By L. Clark Williams
Without a doubt, the fall election season has moved into full swing. For longer than many of us care to remember, the media has successfully focused our attention on the presidential race, and the emails, tax returns, potential conflicts of interest, hate speech and dangerously vile rhetoric that has gone along with it. Some younger voters, in particular, are so put off by Donald Trump and Hillary Clinton that they are primed to vote for Libertarian Gary Johnson whose platform calls for abolishing almost everything that government does, including public education and environmental protection.
Simultaneously, Kentucky Democrats and Republicans alike have their eyes fixed on State House races, and rightfully so. The Democrats, who have held the majority in the House for ninety five years, presently hold a 53 to 47 majority that serves as the primary check against Governor Matt Bevin’s coercive partisanship and his assault on education funding, healthcare and the fundamental separation of powers.
Still, as a backdrop to the election season, there is an air of dissension and unrest that is blowing from the East to the West and from the North to the South. These winds of destruction seem primed to take the country places that we would never wish to go. And the resulting demonstrations and protests that have transpired have a place, but one of the challenges that comes with them is that they concede that those who are taking action do not have sufficient power to address the issues at hand. Therefore, out of necessity, demonstrators and protestors must always attempt to change the minds of other people who have power that they do not possess. And more often than not those attempts are unsuccessful because it is typically harder to change the minds of people in power than it is to elect people to positions of power who already agree with the changes that you want to make.
With that said, there are some very critical races further down the ballot in November that are often not on our radar at all. For many years, many people of color have struggled to break free from the “school to prison pipeline” that has resulted in significant educational achievement gaps, a lack of college or career readiness upon graduation, unnecessary use of deadly force by law enforcement and mass incarceration.
To put an end to this devastation, we have to begin to focus our attention on the schools and prisons that reside on the ends of this pipeline. Therefore, school board and prosecutor elections must become as important to us as anything else on the ballot, and anything else that we do in the name of social justice.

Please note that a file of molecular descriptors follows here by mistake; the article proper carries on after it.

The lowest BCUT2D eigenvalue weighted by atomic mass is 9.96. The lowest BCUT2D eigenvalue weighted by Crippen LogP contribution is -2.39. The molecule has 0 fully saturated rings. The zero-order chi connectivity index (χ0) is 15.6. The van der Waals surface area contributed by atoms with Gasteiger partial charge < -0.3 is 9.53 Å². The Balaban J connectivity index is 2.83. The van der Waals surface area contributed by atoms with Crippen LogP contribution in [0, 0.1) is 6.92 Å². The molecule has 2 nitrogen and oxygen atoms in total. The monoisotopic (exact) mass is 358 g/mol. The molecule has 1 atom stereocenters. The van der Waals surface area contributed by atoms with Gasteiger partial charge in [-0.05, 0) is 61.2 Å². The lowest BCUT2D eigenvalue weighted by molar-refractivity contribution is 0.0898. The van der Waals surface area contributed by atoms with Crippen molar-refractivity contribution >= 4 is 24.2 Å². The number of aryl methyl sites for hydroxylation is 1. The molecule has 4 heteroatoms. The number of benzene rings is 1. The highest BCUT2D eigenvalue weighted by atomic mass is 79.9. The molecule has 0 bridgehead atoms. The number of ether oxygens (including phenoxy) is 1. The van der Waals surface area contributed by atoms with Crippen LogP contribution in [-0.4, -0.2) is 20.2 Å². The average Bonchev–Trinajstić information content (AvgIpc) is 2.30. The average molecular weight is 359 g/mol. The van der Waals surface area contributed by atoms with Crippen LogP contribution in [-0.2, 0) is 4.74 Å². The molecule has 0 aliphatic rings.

In Fayette County, the Governor recently appointed Lou Anna Red Corn to serve for the remainder of recently retired Commonwealth Attorney Ray Larson’s term. She will not be up for election until 2018 and we must pay close attention to her work between now and then to determine whether or not she will partner with us in shutting said pipeline down.
But, in the immediate term, three of the five members of the Fayette County Board of Education are up for re-election in November. They are Melissa Bacon, in the 1st District (most areas between Harrodsburg and Leestown Roads), Ray Daniels in the 3rd District (most areas between Bryan Station and Richmond Roads and most areas between Richmond and Tates Creek Roads outside Man O’ War Blvd) and Daryl Love in the 5th (most areas between Tates Creek and Harrodsburg Roads). Melissa Bacon and Daryl Love have opposition in their November races and Ray Daniels is running unopposed. And it is crucial for us to recognize that, in addition to backing his other plans to eradicate achievement gaps and increase equity for all students, these board members fully support Superintendent Manny Caulk’s recently announced Office for Educating Boys of Color, as well.
So, here is our chance to do something powerful about our social justice problems right here at home. If we want to help fix the school end of the pipeline to prison, then we must vote to keep Daryl Love and Melissa Bacon. And as a minister, I certainly believe in the power of prayer, but if we don’t live in their districts, we have to do more than pray for them and say to them, “I’d vote for you if I could.” Regardless of where we live, we have to help them win by calling for them and canvassing for them and supporting them with campaign contributions.
After all, these are the races where we can make the biggest difference, and these are the races that will matter the most in the futures of our children. So, doing nothing is not an option.